“The bureau investigated and found that while Comcast had made some efforts to comply, it had failed to fully implement the condition,” FCC spokesman Neil Grace said.

Sound familiar?  Indeed!  This is precisely what our coalition has been saying to Comcast and its representatives from Cohen on down for months now about the so-called “Internet Essentials” program.  Yes, they have “made some efforts to comply” with the order to offer access to the poor, but they have absolutely “failed to fully implement the condition.”   And, in an identical bait-and-switch move, Comcast seems to have run the same scams on Performance Starter that we have found on Internet Essentials:  not telling people, making it virtually impossible to access on website and phones, since these are folks without internet, and refusing to offer at accessible retail locations (only 1 location in all of Harris County where they have a dozen outlets!).  Remember in the greater Houston area they have only allowed about 2000 to survive the maze to get the service and in Philly, I’ll be kind, and say less than 500 lower income families have been able to gain access.  Sign our Petition here!

Cohen has conceded to us directly in a recent meeting in Philadelphia that, yes, if a lower income family calls the regular Comcast number rather than making it through their maze to the special Internet Essentials number that Comcast will up-sell poor families to their higher end access offerings and not the lower access program they promised via Internet Essentials and the FCC order.  Smith mentions our protests and efforts obliquely in the story and acknowledges that the Internet Essentials program has been much more “controversial.”  The reports Comcast shared with us indicated hardly 40,000 had been enrolled in the program nationally, though Smith and the Huffington Post somehow are reporting a figure more than four times that of 160,000, which seems very suspicious and unlikely.  Comcast would have had to pull a rabbit out of a hat to achieve that in the short time since our meetings with them about these figures several months ago.  Their spokesperson was quoted in another dissembling remark as saying they will have a report soon.  Sounds a little bit like a report of election results in Iran, where they are manufacturing the numbers before the vote count.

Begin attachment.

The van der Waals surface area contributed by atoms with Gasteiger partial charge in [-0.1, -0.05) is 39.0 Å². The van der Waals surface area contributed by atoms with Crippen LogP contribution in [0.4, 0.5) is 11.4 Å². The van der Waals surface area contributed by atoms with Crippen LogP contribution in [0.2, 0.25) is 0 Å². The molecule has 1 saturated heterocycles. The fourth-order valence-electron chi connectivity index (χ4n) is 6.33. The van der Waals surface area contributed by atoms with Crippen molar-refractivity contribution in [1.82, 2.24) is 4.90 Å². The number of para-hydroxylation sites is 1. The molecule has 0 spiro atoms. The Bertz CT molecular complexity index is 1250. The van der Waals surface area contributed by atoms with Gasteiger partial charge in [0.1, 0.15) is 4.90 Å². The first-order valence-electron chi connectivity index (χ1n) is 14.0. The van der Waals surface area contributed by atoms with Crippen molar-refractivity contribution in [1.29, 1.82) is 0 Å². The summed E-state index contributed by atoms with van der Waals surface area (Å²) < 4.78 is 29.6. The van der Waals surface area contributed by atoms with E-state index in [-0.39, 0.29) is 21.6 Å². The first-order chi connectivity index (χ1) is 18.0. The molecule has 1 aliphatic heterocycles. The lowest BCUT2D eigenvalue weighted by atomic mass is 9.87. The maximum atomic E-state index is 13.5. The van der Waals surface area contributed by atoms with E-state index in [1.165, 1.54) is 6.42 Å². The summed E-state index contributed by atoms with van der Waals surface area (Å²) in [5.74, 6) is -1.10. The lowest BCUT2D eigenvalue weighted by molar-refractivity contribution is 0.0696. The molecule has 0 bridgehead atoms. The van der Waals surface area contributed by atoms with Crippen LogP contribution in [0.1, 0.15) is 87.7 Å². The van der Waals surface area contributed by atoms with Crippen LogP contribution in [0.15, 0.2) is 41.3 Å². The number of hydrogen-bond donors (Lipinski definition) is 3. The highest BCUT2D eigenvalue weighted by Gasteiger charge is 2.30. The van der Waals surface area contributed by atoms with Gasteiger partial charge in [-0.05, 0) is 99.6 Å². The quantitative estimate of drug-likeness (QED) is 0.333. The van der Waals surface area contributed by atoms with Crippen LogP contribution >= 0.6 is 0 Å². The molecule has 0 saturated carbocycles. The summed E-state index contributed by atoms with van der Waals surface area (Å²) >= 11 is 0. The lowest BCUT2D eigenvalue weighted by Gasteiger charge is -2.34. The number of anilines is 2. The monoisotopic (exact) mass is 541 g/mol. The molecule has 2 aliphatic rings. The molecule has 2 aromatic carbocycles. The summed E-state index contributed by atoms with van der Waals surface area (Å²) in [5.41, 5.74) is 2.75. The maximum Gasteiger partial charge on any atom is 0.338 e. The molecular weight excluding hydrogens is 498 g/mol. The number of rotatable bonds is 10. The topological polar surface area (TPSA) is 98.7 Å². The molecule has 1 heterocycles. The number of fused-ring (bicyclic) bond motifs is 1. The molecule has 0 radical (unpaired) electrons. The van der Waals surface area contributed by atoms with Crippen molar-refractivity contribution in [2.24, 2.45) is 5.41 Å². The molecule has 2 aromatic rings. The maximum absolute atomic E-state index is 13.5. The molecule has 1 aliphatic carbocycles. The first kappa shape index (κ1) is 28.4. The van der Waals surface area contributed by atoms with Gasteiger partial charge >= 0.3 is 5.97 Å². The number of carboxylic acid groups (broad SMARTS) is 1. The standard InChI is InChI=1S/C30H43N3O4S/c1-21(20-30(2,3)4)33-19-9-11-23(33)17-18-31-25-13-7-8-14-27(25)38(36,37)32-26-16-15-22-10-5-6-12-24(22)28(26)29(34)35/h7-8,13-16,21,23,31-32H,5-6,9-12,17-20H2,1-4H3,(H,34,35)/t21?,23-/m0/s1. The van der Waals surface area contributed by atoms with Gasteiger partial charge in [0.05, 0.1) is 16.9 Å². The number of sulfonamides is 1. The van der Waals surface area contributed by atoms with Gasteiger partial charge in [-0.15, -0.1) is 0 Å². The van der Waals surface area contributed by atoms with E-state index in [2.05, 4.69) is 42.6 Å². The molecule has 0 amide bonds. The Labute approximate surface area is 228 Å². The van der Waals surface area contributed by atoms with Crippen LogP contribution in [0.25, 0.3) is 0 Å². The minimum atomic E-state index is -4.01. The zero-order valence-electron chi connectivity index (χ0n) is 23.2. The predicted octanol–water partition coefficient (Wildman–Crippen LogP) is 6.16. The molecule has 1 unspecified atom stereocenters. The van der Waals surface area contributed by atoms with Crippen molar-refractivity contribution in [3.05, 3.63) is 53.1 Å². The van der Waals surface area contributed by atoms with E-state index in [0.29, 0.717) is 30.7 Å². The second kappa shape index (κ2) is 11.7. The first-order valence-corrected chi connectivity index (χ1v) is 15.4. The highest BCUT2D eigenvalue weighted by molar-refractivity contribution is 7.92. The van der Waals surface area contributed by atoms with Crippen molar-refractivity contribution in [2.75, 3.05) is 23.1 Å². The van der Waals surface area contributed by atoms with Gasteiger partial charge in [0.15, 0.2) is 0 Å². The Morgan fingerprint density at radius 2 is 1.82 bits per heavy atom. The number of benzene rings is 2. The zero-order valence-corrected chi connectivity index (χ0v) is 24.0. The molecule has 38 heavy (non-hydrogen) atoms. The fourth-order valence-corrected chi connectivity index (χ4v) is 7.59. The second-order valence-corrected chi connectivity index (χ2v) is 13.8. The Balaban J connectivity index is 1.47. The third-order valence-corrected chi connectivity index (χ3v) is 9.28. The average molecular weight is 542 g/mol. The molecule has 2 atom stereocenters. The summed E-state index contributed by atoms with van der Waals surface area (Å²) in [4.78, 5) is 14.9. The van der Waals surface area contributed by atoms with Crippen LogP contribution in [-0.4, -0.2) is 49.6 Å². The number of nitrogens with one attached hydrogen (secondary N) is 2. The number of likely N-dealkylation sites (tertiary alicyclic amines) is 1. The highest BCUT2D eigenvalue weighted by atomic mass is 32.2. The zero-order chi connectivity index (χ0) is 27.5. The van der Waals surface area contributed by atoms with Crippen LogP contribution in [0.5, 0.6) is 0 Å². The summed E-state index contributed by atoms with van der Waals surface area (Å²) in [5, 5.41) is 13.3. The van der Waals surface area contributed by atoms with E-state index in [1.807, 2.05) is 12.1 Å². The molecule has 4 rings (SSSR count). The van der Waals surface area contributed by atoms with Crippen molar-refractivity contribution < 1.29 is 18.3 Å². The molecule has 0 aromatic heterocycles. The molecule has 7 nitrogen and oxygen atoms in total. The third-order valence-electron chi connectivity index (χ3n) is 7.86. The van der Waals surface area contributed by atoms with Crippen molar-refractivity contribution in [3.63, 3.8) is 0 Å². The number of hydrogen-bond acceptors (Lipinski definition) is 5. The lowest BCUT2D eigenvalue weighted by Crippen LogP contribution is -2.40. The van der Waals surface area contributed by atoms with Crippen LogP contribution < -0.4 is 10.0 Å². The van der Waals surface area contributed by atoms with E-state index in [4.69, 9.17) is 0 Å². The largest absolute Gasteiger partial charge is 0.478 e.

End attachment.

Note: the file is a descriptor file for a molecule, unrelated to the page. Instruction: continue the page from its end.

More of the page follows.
I would like to believe that this announcement is a sign that the FCC is finally standing up to Comcast.  They claim this is the result of a year-long investigation.  The fine was less than a million, so the FCC may have spent more shuffling papers on this for a year than Comcast is actually paying in a fine.  There was no mention that the FCC is looking into the Internet Essentials failure which would have seemed to have been something they could have done at the same time.

The only real hope in all of this besides the fact that Comcast has had to admit that they were caught red handed is that Senator Al Franken and his committee seems to be following this closely.  Perhaps now we can move his attention to the shame and scandal of digital access to the poor!